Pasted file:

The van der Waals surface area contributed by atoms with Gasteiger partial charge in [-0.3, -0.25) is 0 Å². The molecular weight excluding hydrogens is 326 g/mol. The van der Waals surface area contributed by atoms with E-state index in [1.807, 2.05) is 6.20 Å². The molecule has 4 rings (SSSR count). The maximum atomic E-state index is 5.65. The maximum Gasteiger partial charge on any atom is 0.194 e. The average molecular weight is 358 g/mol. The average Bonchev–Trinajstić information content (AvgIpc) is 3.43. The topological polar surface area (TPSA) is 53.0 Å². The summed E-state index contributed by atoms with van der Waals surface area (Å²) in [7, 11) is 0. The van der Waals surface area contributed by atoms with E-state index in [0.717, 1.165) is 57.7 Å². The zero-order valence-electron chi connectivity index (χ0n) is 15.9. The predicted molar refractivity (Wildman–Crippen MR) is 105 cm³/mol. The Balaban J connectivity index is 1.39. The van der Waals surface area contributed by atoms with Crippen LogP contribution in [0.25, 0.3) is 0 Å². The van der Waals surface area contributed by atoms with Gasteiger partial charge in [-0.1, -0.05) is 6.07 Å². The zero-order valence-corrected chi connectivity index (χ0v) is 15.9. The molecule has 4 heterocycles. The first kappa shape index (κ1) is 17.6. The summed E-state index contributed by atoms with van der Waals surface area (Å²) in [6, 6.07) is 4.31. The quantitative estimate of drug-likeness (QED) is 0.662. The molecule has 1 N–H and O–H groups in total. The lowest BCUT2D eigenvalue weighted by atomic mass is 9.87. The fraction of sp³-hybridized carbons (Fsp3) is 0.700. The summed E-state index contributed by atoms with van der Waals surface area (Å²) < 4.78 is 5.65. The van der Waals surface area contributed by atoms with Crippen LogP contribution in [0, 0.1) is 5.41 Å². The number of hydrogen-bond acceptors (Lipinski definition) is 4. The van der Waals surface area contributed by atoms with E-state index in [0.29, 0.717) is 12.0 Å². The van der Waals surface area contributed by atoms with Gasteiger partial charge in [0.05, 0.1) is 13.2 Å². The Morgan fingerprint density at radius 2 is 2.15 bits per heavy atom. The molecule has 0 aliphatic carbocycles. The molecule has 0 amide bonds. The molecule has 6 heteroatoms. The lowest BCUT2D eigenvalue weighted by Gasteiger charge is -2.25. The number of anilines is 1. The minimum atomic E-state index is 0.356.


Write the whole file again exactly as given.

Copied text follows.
The van der Waals surface area contributed by atoms with Gasteiger partial charge in [-0.3, -0.25) is 0 Å². The molecular weight excluding hydrogens is 326 g/mol. The van der Waals surface area contributed by atoms with E-state index in [1.807, 2.05) is 6.20 Å². The molecule has 4 rings (SSSR count). The maximum atomic E-state index is 5.65. The maximum Gasteiger partial charge on any atom is 0.194 e. The average molecular weight is 358 g/mol. The average Bonchev–Trinajstić information content (AvgIpc) is 3.43. The topological polar surface area (TPSA) is 53.0 Å². The summed E-state index contributed by atoms with van der Waals surface area (Å²) in [7, 11) is 0. The van der Waals surface area contributed by atoms with E-state index in [0.717, 1.165) is 57.7 Å². The zero-order valence-electron chi connectivity index (χ0n) is 15.9. The predicted molar refractivity (Wildman–Crippen MR) is 105 cm³/mol. The Balaban J connectivity index is 1.39. The van der Waals surface area contributed by atoms with Crippen LogP contribution in [0.25, 0.3) is 0 Å². The van der Waals surface area contributed by atoms with Gasteiger partial charge in [-0.1, -0.05) is 6.07 Å². The zero-order valence-corrected chi connectivity index (χ0v) is 15.9. The molecule has 4 heterocycles. The first kappa shape index (κ1) is 17.6. The summed E-state index contributed by atoms with van der Waals surface area (Å²) in [6, 6.07) is 4.31. The quantitative estimate of drug-likeness (QED) is 0.662. The molecule has 1 N–H and O–H groups in total. The lowest BCUT2D eigenvalue weighted by atomic mass is 9.87. The fraction of sp³-hybridized carbons (Fsp3) is 0.700. The summed E-state index contributed by atoms with van der Waals surface area (Å²) < 4.78 is 5.65. The van der Waals surface area contributed by atoms with Crippen LogP contribution in [0, 0.1) is 5.41 Å². The number of hydrogen-bond acceptors (Lipinski definition) is 4. The van der Waals surface area contributed by atoms with E-state index in [0.29, 0.717) is 12.0 Å². The van der Waals surface area contributed by atoms with Gasteiger partial charge in [0.05, 0.1) is 13.2 Å². The Morgan fingerprint density at radius 2 is 2.15 bits per heavy atom. The molecule has 0 aliphatic carbocycles. The molecule has 0 amide bonds. The molecule has 6 heteroatoms. The lowest BCUT2D eigenvalue weighted by Gasteiger charge is -2.25. The number of anilines is 1. The minimum atomic E-state index is 0.356.